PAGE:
Dude, you know what I've gone through in my career, and I wouldn't give it up for anything, because the challenge and the heartache and the pain has made me stronger as a player – and a man. But I might be tempted to give all that up if I could switch places with you for one night and know what it's like to be the most feared son of a bitch in the baseball universe.
We'll find out today if the lesson stuck. Good luck, Timmy.



This was Vogelsong following a loss to Jered Weaver and the Angels last Wednesday:
For me to get people to start to believe that I’m for real, I’ve got to beat the Kershaws, the Weavers. I wasn’t able to do that tonight and that’s disappointing. I still feel I’ve got something to prove every time I step on the field. For people to stop thinking last year was a fluke... those are the games I’ve got to win.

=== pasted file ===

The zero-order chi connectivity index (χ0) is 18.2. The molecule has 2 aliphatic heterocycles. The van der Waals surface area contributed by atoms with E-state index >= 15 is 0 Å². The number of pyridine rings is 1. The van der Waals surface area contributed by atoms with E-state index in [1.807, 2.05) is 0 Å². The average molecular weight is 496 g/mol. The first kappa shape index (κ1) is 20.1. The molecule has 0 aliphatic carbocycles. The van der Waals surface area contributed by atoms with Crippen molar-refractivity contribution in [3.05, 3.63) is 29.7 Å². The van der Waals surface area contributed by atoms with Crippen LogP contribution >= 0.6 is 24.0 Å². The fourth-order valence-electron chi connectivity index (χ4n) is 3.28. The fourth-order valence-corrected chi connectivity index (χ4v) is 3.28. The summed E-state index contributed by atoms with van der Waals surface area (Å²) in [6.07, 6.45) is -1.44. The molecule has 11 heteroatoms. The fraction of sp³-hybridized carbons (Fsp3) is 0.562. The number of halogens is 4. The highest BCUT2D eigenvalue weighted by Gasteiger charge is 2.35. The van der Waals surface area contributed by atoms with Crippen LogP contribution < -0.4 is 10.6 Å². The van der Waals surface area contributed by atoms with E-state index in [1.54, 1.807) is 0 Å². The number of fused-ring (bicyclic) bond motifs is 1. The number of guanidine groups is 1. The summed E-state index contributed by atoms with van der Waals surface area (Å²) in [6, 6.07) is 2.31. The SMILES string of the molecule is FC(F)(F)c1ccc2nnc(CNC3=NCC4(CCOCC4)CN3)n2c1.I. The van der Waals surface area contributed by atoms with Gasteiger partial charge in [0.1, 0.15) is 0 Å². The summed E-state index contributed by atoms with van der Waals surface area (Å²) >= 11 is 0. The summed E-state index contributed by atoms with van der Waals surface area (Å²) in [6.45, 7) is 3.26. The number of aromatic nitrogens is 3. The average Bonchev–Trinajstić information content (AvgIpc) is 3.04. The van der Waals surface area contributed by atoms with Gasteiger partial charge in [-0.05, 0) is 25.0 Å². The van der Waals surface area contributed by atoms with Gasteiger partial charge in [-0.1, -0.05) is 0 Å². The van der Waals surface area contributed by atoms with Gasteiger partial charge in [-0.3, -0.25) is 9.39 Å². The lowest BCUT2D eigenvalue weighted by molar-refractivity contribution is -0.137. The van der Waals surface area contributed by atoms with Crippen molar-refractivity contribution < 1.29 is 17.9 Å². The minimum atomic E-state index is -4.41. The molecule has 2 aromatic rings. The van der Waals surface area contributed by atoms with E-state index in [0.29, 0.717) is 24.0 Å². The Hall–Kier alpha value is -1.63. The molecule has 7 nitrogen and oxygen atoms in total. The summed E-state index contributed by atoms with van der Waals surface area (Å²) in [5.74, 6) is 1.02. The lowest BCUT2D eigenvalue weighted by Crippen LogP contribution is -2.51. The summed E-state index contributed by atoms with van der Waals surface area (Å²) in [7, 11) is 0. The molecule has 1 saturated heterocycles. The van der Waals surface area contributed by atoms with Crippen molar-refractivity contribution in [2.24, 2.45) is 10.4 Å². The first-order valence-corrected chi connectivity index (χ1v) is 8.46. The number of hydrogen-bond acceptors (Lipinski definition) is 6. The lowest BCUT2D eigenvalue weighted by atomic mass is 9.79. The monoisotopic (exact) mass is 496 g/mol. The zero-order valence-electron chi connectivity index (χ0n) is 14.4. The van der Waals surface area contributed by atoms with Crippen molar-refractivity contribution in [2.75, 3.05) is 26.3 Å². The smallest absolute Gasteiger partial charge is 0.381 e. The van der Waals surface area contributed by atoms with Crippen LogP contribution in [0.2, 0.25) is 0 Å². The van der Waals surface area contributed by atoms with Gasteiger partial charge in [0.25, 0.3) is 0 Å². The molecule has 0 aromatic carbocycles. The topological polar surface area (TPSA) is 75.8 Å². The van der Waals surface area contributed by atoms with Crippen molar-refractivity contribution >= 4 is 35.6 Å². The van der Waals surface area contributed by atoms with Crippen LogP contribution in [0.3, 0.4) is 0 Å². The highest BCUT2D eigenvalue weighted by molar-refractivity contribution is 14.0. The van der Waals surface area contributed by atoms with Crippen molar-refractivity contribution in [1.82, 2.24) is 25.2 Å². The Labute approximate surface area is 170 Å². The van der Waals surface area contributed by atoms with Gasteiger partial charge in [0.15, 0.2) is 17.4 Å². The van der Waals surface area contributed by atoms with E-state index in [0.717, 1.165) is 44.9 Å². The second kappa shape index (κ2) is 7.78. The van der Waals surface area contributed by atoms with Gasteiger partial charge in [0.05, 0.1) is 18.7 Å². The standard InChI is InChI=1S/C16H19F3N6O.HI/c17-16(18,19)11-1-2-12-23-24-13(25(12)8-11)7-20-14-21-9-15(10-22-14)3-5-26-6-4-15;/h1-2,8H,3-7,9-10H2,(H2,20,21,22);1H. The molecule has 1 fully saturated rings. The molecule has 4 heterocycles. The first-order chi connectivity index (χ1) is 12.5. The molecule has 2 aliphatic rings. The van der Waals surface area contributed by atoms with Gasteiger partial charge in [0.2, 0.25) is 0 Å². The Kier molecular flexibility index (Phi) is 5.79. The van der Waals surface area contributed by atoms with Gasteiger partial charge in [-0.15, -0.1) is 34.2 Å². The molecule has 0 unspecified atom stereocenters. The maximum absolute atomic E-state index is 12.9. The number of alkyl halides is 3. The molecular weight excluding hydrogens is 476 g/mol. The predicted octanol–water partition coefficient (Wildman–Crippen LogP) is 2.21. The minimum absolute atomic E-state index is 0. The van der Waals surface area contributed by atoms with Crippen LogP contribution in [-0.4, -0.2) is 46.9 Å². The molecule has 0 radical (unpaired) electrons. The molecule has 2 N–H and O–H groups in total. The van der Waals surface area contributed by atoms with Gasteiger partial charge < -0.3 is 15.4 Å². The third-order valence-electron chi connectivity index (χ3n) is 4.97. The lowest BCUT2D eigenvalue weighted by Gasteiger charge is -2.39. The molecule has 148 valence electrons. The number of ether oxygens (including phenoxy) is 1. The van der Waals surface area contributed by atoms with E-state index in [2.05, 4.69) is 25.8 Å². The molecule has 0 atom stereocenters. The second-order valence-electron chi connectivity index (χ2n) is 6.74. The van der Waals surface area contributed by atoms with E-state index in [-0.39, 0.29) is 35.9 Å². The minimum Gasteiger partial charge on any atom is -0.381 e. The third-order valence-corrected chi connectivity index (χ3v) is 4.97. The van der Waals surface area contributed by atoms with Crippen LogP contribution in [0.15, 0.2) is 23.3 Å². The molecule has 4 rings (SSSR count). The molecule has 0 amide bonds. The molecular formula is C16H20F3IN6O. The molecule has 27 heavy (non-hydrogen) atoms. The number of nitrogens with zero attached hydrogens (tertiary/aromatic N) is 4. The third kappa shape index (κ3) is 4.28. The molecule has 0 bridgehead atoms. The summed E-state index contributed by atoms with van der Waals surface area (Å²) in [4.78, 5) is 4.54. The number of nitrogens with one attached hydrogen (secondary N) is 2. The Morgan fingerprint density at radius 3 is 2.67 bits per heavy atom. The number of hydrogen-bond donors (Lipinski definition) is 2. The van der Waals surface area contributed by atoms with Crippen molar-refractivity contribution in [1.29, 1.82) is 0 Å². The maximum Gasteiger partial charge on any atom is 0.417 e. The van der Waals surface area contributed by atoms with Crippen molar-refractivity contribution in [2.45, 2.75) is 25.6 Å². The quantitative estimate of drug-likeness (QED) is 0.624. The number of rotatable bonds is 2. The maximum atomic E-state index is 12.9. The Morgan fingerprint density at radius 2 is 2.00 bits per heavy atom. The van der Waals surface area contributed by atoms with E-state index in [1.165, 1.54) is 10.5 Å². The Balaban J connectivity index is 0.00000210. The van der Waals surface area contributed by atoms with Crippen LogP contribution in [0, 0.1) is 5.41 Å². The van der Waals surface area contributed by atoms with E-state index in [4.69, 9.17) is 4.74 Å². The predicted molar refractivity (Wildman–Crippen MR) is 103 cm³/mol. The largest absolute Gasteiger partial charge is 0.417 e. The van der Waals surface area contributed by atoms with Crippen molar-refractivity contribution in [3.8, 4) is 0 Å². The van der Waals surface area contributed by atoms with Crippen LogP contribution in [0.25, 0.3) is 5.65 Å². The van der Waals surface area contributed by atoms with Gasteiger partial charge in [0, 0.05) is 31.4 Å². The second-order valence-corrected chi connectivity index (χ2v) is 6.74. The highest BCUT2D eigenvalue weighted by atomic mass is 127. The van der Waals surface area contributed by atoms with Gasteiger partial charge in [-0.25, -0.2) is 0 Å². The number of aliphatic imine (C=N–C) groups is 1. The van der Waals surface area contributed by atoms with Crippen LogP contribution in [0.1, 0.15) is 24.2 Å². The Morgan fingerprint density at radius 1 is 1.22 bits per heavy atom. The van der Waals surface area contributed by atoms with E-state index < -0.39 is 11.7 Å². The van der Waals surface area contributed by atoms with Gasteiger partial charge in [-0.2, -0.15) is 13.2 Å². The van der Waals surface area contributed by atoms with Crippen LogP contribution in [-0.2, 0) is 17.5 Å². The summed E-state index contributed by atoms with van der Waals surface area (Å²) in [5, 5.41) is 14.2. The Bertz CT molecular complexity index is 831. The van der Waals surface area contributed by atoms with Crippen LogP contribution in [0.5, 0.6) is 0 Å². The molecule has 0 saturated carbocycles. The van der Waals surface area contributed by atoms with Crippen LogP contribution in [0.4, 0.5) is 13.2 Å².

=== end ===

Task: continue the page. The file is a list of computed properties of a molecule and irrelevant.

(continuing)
Want to guess how many runs the Giants' offense posted for Ryan that night? I'll give you a second to think about it... If you answered, "Zero, zip, none," you're the winner of a set of steak knives.

This is why we call the man Vogelstrong. He has the attitude you want to see out of your entire pitching staff: "So what if we got shutout? I should've won that game." That's not to mention that he'd already beaten Kershaw once this season – and just did so again.

I don't know what the future portends for this wandering soul, but man oh man if he isn't leaving us a pair of the most gritty and triumphant seasons we've ever seen as a memory to impart to our grandkids...
Eat your Wheaties, and play like Ryan Vogelsong!